I mentioned earlier that the Fed's mandate from the Congress is to foster price stability as well as maximum sustainable employment. The FOMC treats its obligation to ensure price stability extremely seriously. Price stability supports healthy economic growth, for example, by making it easier for households and businesses to plan for the future. In practice, price stability does not require that inflation be literally zero; indeed, although inflation can certainly be too high, it can also be too low. Experience suggests that inflation rates that are close to zero or even negative (corresponding to deflation, or falling prices) can at times be associated with poor economic performance. Cases in point include the United States in the 1930s and the more recent experience of Japan. In their latest quarterly projections of the economy, most members of the FOMC indicated that they would like to see an annual inflation rate of about 2 percent in the longer term. Right now, because of the weakness in economic conditions here and around the world, inflation has been running less than that, and our best forecast is that inflation will remain quite low for some time. Thus, the Fed's proactive policy approach is not at all inconsistent with the goal of price stability in the medium term.
Although inflation seems set to be low for a while, the time will come when the economy has begun to strengthen, financial markets are healing, and the demand for goods and services, which is currently very weak, begins to increase again. At that point, the liquidity that the Fed has put into the system could begin to pose an inflationary threat unless the FOMC acts to remove some of that liquidity and raise the federal funds rate. We have a number of effective tools that will allow us to drain excess liquidity and begin to raise rates at the appropriate time; that said, unwinding or scaling down some of our special lending programs will almost certainly have to be part of our strategy for reducing policy stimulus once the recovery is under way.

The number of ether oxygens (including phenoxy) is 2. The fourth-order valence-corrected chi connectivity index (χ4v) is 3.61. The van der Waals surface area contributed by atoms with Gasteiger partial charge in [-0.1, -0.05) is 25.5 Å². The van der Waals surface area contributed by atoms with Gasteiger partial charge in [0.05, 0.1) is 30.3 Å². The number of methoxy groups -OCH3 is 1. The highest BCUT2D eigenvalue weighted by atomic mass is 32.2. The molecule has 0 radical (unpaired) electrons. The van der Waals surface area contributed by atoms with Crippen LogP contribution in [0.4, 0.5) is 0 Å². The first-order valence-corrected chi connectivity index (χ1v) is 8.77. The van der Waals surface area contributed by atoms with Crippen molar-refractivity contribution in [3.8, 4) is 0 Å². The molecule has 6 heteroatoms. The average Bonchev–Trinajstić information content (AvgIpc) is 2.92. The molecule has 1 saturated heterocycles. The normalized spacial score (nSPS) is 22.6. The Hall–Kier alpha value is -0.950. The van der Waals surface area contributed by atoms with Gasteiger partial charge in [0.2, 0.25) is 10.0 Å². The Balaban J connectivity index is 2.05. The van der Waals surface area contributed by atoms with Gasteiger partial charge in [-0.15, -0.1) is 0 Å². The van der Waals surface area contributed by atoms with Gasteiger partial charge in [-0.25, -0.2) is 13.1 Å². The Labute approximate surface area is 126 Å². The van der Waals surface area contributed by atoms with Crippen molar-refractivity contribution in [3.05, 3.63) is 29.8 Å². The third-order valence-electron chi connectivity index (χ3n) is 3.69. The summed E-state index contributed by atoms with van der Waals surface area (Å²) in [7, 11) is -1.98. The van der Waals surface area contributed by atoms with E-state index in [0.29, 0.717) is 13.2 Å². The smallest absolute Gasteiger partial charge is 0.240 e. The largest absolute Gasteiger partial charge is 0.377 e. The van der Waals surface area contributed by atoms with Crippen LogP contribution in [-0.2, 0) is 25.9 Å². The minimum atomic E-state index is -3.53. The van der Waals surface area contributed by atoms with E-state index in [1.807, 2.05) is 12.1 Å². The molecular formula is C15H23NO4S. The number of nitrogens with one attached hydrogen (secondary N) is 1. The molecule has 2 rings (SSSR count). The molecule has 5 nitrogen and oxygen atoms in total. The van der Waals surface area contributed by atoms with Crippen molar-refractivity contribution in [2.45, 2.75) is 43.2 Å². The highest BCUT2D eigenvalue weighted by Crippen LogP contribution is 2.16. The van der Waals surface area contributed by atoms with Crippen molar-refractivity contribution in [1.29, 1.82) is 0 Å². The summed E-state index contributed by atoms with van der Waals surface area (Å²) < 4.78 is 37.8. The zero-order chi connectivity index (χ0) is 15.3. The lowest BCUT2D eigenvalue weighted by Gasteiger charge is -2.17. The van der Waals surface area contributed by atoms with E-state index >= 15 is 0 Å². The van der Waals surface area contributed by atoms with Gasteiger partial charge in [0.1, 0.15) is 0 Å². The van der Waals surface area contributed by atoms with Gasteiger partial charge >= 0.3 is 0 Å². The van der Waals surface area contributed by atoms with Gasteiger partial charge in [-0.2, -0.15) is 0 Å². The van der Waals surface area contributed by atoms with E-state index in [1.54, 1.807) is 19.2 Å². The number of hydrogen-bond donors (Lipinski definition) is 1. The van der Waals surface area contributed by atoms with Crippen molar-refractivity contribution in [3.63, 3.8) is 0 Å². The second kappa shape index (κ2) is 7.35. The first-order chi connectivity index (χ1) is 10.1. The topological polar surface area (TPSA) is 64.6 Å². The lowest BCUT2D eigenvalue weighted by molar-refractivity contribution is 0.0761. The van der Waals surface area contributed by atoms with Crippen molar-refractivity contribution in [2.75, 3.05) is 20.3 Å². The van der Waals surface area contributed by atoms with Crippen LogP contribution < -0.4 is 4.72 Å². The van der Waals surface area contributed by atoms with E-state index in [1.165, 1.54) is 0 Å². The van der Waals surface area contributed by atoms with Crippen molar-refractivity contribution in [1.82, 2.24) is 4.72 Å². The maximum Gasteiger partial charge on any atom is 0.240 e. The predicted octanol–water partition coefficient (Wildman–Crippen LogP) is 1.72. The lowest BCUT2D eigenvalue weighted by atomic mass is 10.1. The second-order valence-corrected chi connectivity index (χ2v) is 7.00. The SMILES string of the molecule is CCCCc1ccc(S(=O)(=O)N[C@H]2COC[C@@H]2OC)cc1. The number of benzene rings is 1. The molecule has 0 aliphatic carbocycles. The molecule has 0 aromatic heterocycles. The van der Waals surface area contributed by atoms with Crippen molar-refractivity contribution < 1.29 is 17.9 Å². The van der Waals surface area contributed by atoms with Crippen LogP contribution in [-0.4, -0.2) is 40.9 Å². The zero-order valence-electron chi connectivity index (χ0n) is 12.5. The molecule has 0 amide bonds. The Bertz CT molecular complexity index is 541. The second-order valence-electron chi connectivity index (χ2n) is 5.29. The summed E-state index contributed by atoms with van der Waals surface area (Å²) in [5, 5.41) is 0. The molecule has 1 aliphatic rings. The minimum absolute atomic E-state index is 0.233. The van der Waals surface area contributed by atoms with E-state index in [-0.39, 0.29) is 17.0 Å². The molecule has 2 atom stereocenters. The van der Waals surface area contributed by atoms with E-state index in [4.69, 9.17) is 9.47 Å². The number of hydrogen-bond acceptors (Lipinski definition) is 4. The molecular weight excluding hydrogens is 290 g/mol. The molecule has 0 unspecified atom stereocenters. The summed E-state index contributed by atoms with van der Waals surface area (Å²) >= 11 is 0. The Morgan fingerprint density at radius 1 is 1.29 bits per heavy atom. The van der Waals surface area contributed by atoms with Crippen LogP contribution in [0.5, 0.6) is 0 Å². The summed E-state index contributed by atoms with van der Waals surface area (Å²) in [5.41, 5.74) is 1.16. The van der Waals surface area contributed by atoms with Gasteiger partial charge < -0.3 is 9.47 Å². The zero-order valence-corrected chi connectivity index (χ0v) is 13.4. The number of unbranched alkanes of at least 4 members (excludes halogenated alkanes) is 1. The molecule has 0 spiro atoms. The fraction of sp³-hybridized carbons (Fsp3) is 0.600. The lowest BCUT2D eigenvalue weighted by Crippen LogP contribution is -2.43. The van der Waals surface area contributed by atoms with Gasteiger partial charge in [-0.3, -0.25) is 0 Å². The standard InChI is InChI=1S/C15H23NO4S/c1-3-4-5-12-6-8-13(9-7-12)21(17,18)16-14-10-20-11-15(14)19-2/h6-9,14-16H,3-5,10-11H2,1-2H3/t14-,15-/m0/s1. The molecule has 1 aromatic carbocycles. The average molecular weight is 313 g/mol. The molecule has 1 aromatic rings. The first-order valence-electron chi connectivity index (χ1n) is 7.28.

We are thinking carefully about these issues; indeed, they have occupied a significant portion of recent FOMC meetings. I can assure you that monetary policy makers are fully committed to acting as needed to withdraw on a timely basis the extraordinary support now being provided to the economy, and we are confident in our ability to do so. To be sure, decisions about when and how quickly to proceed will require a careful balancing of the risk of withdrawing support before the recovery is firmly established versus the risk of allowing inflation to rise above its preferred level in the medium term. However, this delicate balancing of risks is a challenge that central banks face in the early stages of every economic recovery. I believe that we are well equipped to make those judgments appropriately. In addition, when the time comes, our ability to clearly communicate our policy goals and our assessment of the outlook will be crucial to minimizing public uncertainty about our policy decisions.
First, I love the Fed's dual mandate: price stability and maximum employment. Talk about a great way to drive you crazy....
Secondly, and far more importantly, the argument I continually hear is "there is a huge risk of inflation because of all the money the Fed is printing." And if the Fed stood pat for an extended period of time that would be a problem. But people seem to forget the Fed can raise rates as well as lower them. That means when the economy starts to get stronger, the Fed can start to mop up excess liquidity.
While I think it's possible to have too much confidence in the Fed, I also think it's extremely possible to have too little.